The Chronicles of Cooperstown/Chapter IV

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CHAPTER IV.
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  In 1799, the Rev. John Frederick Ernst, a Lutheran elergyman, settled in Cooperstown, under a temporary arrangement with the inhabitants, to perform religious service. Perhaps Mr. Ernst, who was a native of Germany, was the only person of his own persuasion in the village, and the reason of this selection was connected with a hope of getting the benefit of a bequest made for the purpose of education and religious instruction, by the late Mr. Hartwick. This hope proved fallacious, and Mr. Ernst remained but two or three years in the place, though he purchased property in it, and his descendants in the fourth generation are now to be found among us. Mr. Ernst was the second regularly employed clergyman in Cooperstown, though, owing to his peculiar sect, he can hardly be said to have had a regular church.

  The first law for establishing a post route from some convenient point on the line of post route between Albany and Canandaigua, "through Cherry Valley to the Court House in Cooperstown. in the county of Otsego, was passed on the 8th May, 1794. The postoffice was first opened in the village June 1st, 1794, Joseph Griffin, postmaster. The mail arrived weekly for some years; it then caine twice a week; then thrice; then daily; and several variations occurred even after this, the daily mail not having been permanently established, as at present, until about the year 1821.

  In 1799, the Rev. John McDonald of the Scotch Seceders, was arrested for debt in this village, bailed, and was placed on the limits. Mr. McDonald during his imprisonment preached regularly in the Court House, though he had no call, supporting himself by instructing a few classical scholars. He went away in 1800.

  The Presbyterians and Congregationalists, in and about Cooperstown, formed themselves into a legal society on the 29th of December, 1798.* The spiritual organization of this church took place on the 16th of June, 1800, Isaac Lewis, moderator of the meeting. On the 1st day of October, 1800, the Rev. Isaac Lewis was installed the pastor of the aforesaid church and congregation. He was the first regularly and permanently settled clergyman in Cooperstown, and he officiated altogether in the Academy, as Mr. Ernst had done during his stay. His connection with this church was dissolved in 1805.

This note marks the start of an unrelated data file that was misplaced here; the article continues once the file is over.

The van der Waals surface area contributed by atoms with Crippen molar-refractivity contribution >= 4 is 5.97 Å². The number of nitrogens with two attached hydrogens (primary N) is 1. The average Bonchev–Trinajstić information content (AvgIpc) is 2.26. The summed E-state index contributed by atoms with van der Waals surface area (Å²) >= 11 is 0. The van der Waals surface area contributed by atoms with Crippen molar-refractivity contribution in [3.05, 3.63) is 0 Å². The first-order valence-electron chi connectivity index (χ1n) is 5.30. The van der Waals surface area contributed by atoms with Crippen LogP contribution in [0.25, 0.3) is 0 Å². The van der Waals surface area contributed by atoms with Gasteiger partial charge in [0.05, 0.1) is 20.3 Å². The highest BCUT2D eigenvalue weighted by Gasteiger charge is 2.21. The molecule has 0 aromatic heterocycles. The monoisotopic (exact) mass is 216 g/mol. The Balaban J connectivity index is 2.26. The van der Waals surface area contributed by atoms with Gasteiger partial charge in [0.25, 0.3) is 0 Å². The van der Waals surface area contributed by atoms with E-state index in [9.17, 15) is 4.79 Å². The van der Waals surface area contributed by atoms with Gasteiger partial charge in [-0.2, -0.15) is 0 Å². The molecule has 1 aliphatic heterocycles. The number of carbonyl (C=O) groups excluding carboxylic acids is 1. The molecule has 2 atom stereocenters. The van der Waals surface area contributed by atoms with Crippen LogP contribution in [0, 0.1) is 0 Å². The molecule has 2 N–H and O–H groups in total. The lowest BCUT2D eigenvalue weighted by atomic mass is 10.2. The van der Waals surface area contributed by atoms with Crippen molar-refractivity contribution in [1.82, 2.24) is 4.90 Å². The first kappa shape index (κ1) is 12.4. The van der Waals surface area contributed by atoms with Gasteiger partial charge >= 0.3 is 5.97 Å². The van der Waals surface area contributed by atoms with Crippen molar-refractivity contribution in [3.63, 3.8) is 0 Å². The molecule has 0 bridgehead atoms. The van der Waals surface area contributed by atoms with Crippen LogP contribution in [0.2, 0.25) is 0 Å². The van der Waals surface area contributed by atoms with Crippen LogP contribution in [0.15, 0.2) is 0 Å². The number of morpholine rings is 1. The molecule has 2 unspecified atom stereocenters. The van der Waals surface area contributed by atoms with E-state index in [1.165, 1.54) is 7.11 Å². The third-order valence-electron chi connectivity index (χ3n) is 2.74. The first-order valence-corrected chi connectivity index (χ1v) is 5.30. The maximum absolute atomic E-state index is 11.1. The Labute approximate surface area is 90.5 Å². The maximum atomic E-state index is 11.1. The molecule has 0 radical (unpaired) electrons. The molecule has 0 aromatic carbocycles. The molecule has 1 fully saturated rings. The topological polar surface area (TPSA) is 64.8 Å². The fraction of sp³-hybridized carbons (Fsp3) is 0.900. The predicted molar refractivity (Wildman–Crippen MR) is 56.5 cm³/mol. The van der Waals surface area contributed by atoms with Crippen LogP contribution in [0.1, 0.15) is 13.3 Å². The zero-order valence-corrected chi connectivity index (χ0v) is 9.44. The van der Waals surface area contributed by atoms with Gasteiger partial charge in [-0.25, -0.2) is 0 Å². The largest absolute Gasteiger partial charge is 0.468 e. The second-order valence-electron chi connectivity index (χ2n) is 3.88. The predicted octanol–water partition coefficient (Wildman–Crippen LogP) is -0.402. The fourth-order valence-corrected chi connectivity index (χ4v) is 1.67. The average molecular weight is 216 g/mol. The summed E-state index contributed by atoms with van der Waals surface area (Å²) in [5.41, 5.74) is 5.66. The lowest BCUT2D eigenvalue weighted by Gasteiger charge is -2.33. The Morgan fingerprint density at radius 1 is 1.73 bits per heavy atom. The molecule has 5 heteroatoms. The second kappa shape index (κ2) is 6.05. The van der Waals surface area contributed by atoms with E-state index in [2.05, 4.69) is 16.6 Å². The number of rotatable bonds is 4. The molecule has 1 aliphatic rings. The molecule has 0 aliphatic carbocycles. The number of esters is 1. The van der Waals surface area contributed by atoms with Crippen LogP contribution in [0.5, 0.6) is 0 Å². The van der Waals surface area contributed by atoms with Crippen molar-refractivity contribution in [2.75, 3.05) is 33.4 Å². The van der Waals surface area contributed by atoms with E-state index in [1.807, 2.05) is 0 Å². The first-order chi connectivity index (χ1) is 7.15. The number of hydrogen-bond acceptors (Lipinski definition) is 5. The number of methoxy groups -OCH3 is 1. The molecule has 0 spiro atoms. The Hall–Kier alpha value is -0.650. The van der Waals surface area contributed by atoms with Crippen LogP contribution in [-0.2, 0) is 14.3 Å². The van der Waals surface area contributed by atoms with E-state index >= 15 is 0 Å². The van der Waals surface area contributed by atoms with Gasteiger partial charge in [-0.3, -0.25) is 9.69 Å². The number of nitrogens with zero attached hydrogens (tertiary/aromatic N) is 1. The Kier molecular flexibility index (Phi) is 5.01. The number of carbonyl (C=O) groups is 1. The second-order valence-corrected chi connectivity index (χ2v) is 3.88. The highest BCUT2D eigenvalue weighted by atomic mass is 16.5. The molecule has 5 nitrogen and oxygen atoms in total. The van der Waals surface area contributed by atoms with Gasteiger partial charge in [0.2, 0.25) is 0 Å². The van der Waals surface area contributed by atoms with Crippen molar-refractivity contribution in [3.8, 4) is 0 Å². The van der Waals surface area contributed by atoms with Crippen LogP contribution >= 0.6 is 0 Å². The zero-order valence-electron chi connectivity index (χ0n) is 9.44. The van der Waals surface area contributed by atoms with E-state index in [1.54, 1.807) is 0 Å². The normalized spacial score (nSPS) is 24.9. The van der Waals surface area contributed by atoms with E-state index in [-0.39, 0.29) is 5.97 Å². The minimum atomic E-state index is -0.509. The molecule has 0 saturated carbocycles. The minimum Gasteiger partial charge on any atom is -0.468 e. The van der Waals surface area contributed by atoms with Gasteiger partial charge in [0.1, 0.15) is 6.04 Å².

*it will be found by reference to Book B, County clerk’s office, that a legally convened meeting of inhabitants of this town was held at the house of Capt Isaac Williams, Jan. 12, 1795, at which was organized "The First Religious Soclety in the town of Otsego." The organization of the society mentioned by Mr. Cooper is supposed to have been the outcome of this meeting. — 36

  The Rev. William Neil was ordained and installed as the successor of Mr. Lewis in 1806. This connection was dissolved in 1809. In 1810, the Rev John Chester was engaged for a few months to fill the pulpit of this church. On the 7th of February, 1811, the Rev. John Smith was ordained and installed as the successor of Mr. Neill. This connection continued until the year 1833. On the 26th day of November, 1834, the Rev. Alfred E. Campbell was installed as the successor of Mr. Smith. The departure of Mr. Smith, and the causes which induced it, being of a spiritual character, were connected with a separation of this congregation into two congregations, one of which held its religious worship in the Court House and in the great hall of the Hall, the latter building being at that time unoccupied by any person but a keeper. This division was healed on the occasion of the call of Mr. Campbell, who is still the pastor of the reunited congregations.

  On the 10th day of September, 1800, Miss [Hannah] Cooper, the eldest daughter of Judge Cooper, a young lady in the 23d year of her age, was killed by a fall from a horse. Her funeral sermon was preached by the Rev. Daniel Nash of the Protestant Episcopal church, and she was interred according to the rites of that church, which were now performed for the first time in this village.

  This young lady, who had been educated in the schools of New York, and who, from having accompanied her father in his official visits to the seat of government, was perhaps as extensively and favorably known in the middle states as any female of her years, was universally regretted. She had improved her leisure by extensive reading, and was a model of the domestic virtues. During his visit to this country, M. de Talleyrand passed a few days in Cooperstown, where he was an inmate of the family of Judge Cooper. The Otsego Herald of October 2, 1795, contains the following acrostic on Miss Cooper, then in her eighteenth year, which tradition ascribes to the celebrated diplomat. We give it as a literary curiosity, rather than as a very faultless specimen of poetry, although it is quite respectable in the latter point of view: